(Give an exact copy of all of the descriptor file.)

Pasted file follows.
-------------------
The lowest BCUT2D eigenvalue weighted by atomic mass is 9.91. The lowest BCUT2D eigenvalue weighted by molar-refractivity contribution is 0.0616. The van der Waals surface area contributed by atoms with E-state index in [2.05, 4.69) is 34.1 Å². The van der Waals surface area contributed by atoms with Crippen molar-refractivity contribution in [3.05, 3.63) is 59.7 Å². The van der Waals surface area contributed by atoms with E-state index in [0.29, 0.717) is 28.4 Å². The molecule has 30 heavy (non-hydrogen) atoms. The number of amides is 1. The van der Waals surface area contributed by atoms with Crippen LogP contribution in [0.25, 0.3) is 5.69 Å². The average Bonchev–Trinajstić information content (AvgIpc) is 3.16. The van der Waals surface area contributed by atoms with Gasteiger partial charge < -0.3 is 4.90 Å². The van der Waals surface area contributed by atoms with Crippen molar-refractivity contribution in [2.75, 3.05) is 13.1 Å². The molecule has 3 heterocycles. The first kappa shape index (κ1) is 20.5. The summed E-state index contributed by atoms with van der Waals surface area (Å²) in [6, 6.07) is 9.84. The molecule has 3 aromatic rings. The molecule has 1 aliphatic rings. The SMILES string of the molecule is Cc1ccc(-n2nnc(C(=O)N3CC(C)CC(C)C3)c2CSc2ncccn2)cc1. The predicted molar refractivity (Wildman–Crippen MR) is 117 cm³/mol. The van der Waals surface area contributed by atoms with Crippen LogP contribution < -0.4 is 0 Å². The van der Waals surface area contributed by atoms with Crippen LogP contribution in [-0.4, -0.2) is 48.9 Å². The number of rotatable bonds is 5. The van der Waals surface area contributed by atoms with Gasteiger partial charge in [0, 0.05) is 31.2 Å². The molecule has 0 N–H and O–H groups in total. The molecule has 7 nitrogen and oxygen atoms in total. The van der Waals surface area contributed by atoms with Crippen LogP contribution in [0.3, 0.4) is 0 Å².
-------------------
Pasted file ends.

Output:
The lowest BCUT2D eigenvalue weighted by atomic mass is 9.91. The lowest BCUT2D eigenvalue weighted by molar-refractivity contribution is 0.0616. The van der Waals surface area contributed by atoms with E-state index in [2.05, 4.69) is 34.1 Å². The van der Waals surface area contributed by atoms with Crippen molar-refractivity contribution in [3.05, 3.63) is 59.7 Å². The van der Waals surface area contributed by atoms with E-state index in [0.29, 0.717) is 28.4 Å². The molecule has 30 heavy (non-hydrogen) atoms. The number of amides is 1. The van der Waals surface area contributed by atoms with Crippen LogP contribution in [0.25, 0.3) is 5.69 Å². The average Bonchev–Trinajstić information content (AvgIpc) is 3.16. The van der Waals surface area contributed by atoms with Gasteiger partial charge < -0.3 is 4.90 Å². The van der Waals surface area contributed by atoms with Crippen molar-refractivity contribution in [2.75, 3.05) is 13.1 Å². The molecule has 3 heterocycles. The first kappa shape index (κ1) is 20.5. The summed E-state index contributed by atoms with van der Waals surface area (Å²) in [6, 6.07) is 9.84. The molecule has 3 aromatic rings. The molecule has 1 aliphatic rings. The SMILES string of the molecule is Cc1ccc(-n2nnc(C(=O)N3CC(C)CC(C)C3)c2CSc2ncccn2)cc1. The predicted molar refractivity (Wildman–Crippen MR) is 117 cm³/mol. The van der Waals surface area contributed by atoms with Crippen LogP contribution < -0.4 is 0 Å². The van der Waals surface area contributed by atoms with Crippen LogP contribution in [-0.4, -0.2) is 48.9 Å². The number of rotatable bonds is 5. The van der Waals surface area contributed by atoms with Gasteiger partial charge in [0, 0.05) is 31.2 Å². The molecule has 0 N–H and O–H groups in total. The molecule has 7 nitrogen and oxygen atoms in total. The van der Waals surface area contributed by atoms with Crippen LogP contribution in [0.3, 0.4) is 0 Å².